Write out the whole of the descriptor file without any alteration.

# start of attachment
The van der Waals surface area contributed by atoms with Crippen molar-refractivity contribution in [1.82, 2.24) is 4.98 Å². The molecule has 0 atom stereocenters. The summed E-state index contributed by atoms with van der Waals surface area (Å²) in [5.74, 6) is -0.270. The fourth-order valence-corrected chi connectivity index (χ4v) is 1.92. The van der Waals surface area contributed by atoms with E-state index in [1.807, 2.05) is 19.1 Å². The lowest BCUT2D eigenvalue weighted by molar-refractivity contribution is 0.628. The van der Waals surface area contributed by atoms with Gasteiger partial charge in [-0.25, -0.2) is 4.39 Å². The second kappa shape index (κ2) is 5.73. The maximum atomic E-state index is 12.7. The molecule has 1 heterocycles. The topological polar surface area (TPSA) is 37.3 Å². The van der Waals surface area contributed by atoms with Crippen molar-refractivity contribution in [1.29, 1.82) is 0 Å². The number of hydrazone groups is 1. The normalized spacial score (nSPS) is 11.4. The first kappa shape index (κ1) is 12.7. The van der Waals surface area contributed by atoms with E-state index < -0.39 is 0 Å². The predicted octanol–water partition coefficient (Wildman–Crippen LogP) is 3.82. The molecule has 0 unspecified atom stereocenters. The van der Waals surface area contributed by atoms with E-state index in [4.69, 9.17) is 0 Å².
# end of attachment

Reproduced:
The van der Waals surface area contributed by atoms with Crippen molar-refractivity contribution in [1.82, 2.24) is 4.98 Å². The molecule has 0 atom stereocenters. The summed E-state index contributed by atoms with van der Waals surface area (Å²) in [5.74, 6) is -0.270. The fourth-order valence-corrected chi connectivity index (χ4v) is 1.92. The van der Waals surface area contributed by atoms with E-state index in [1.807, 2.05) is 19.1 Å². The lowest BCUT2D eigenvalue weighted by molar-refractivity contribution is 0.628. The van der Waals surface area contributed by atoms with Gasteiger partial charge in [-0.25, -0.2) is 4.39 Å². The second kappa shape index (κ2) is 5.73. The maximum atomic E-state index is 12.7. The molecule has 1 heterocycles. The topological polar surface area (TPSA) is 37.3 Å². The van der Waals surface area contributed by atoms with Crippen molar-refractivity contribution in [1.29, 1.82) is 0 Å². The number of hydrazone groups is 1. The normalized spacial score (nSPS) is 11.4. The first kappa shape index (κ1) is 12.7. The van der Waals surface area contributed by atoms with E-state index < -0.39 is 0 Å². The predicted octanol–water partition coefficient (Wildman–Crippen LogP) is 3.82. The molecule has 0 unspecified atom stereocenters. The van der Waals surface area contributed by atoms with E-state index in [4.69, 9.17) is 0 Å².